Presentation on theme: "BIO/BCH/MI/PLS/PPA 601 Special Topics in Molecular and Cellular Genetics Brian Rymond, Biology, 335 T.H. Morgan (THM) Biology Bldg., 257-5530"— Presentation transcript:
BIO/BCH/MI/PLS/PPA 601 Special Topics in Molecular and Cellular Genetics Brian Rymond, Biology, 335 T.H. Morgan (THM) Biology Bldg., 257-5530 firstname.lastname@example.org@uky.edu Seth DeBolt, Dept. of Horticulture, N324 Ag. Sci. Center North, 257-8654, email@example.com@email.uky Brett Spear, Microbiology and Immunology, 210 Combs Bldg., 257-5167, firstname.lastname@example.org@uky.edu
Description: For more than 2 decades, distinguished scientists have visited the UK campus each Spring semester to deliver lectures and participate in informal discussions with graduate students as part of the Special Topics in Molecular and Cellular Genetics Course. Emphasis is placed on the selection of established investigators of international stature who present exciting new research in the areas of molecular and cellular genetics. This one credit course may be repeated for a maximum of six credits. Class meeting times: This seminar enrichment program for graduate and advanced undergraduate students meets at irregular times. The course will host 4 guest speakers in 2014. Each speaker will provide an introductory lecture to the enrolled students plus a scientific seminar open to the entire UK Life Science Community. The lectures are scheduled for Monday mornings and the seminars presented on Monday afternoons. The 601 students also have an informal lunch on the Monday of the visit and participate in a 30 minute question and answer period immediately following each seminar. In order for us to derive the greatest value from each visit, the 601 class will assemble the Friday before a scheduled visit for a pre-meeting of student-lead presentations and discussion of select publications from invited speaker’s research area and program. The publications relevant for each pre-meeting will be posted on the 601 website. The course coordinators will advise the student teams in preparing materials prior to these presentations.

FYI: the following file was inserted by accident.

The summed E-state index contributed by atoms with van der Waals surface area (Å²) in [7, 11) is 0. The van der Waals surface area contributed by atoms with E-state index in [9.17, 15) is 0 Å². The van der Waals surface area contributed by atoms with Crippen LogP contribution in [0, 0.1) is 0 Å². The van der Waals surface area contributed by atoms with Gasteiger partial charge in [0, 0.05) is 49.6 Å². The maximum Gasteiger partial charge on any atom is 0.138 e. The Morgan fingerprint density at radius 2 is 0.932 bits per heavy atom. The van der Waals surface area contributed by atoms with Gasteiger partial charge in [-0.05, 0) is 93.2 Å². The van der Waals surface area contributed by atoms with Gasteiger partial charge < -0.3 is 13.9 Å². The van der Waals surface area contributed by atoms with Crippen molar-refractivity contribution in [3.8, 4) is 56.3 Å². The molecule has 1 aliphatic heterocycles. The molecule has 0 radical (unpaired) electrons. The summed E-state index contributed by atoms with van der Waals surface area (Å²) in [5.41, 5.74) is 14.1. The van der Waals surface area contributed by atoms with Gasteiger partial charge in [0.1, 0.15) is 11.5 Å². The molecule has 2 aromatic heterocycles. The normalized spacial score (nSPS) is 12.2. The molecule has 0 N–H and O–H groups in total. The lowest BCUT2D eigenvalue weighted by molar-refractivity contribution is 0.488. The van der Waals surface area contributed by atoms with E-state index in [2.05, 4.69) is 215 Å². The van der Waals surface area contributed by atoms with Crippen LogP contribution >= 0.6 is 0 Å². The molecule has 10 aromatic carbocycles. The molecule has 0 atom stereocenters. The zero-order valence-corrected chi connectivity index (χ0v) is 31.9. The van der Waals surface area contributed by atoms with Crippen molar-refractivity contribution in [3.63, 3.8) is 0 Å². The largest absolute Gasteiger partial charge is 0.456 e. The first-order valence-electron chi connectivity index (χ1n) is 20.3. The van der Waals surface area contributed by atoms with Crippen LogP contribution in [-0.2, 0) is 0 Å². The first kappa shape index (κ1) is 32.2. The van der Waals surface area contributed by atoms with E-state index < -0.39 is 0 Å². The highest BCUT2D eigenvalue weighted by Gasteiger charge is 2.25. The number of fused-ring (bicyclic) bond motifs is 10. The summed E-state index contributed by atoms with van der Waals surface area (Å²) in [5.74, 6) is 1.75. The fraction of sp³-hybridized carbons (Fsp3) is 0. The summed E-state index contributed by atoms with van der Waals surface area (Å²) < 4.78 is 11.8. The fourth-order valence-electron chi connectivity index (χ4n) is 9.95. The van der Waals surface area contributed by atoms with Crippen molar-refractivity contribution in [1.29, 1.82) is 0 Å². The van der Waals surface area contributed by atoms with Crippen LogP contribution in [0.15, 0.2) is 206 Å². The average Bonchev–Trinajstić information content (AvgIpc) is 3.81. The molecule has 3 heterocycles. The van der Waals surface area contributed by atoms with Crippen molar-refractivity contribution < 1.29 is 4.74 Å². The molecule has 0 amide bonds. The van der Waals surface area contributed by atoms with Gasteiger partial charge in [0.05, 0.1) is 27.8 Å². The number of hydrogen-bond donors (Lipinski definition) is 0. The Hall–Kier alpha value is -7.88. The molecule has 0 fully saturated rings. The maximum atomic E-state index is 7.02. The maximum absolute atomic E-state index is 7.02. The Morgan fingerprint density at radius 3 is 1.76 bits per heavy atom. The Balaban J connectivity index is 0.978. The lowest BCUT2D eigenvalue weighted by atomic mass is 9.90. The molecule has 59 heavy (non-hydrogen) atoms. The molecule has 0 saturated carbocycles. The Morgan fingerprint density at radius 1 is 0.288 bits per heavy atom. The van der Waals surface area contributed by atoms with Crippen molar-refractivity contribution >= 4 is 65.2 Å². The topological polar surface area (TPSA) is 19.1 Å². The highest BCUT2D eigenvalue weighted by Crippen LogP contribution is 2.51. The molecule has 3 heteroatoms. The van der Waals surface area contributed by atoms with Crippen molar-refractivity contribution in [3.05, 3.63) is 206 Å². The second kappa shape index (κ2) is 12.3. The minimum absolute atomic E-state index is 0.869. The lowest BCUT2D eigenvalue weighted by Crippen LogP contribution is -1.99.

Requirements and Grading: A student-run pre-meeting will be held approximately one week in advance of each scientist’s visit to familiarize the class with the system, techniques, and topics to be discussed by the invited speaker. Selected research papers will be assigned as required reading for all students before each pre-meeting and these will posted on the class webpage. Pre-meetings will typically entail three or four student presentations based on the assigned readings. All enrolled students are expected to attend the scheduled pre- meetings, lectures, and seminars (including the post-seminar question and answer period). In addition, each student must attend at least two of the student/speaker lunchtime meetings. Attendance will be taken at each event. Students are expected to be prepare and participate (that is, ask questions) in each event. The times/dates of the pre-meetings, lectures, and seminars were selected to maximize student involvement. Information on the speakers visits will be posted on the class website during the semester, consequently, each student should check the class site at least once each week. Grades will be assigned based on the level of student participation. Unexcused absence from two scheduled events will decrease your final grade by one letter, three absences by two letter grades. More than three unexcused absences will result in a grade of E.
Stephen Howell, Professor, Department of Genetics, Development and Cell Biology, Iowa State University, http://www.gdcb.iastate.edu/faculty_and_research/bios/showell.shtml http://www.gdcb.iastate.edu/faculty_and_research/bios/showell.shtml Topic: Stress tolerance in plants Pre-meeting, March 28, 2014 (Friday), 4:00-5:30 PM, ROOM TBA Student Lecture, March 31, 2014 (Monday), 8:00-8:50 AM, ROOM TBA Student Lunch, March 31, 2014 (Monday), 12:30-1:30 PM, ROOM TBA Seminar, March 31, 2014 (Monday), 4:00 PM, ROOM TBA Title: TBA Host: Seth DeBolt, email@example.com@email.uky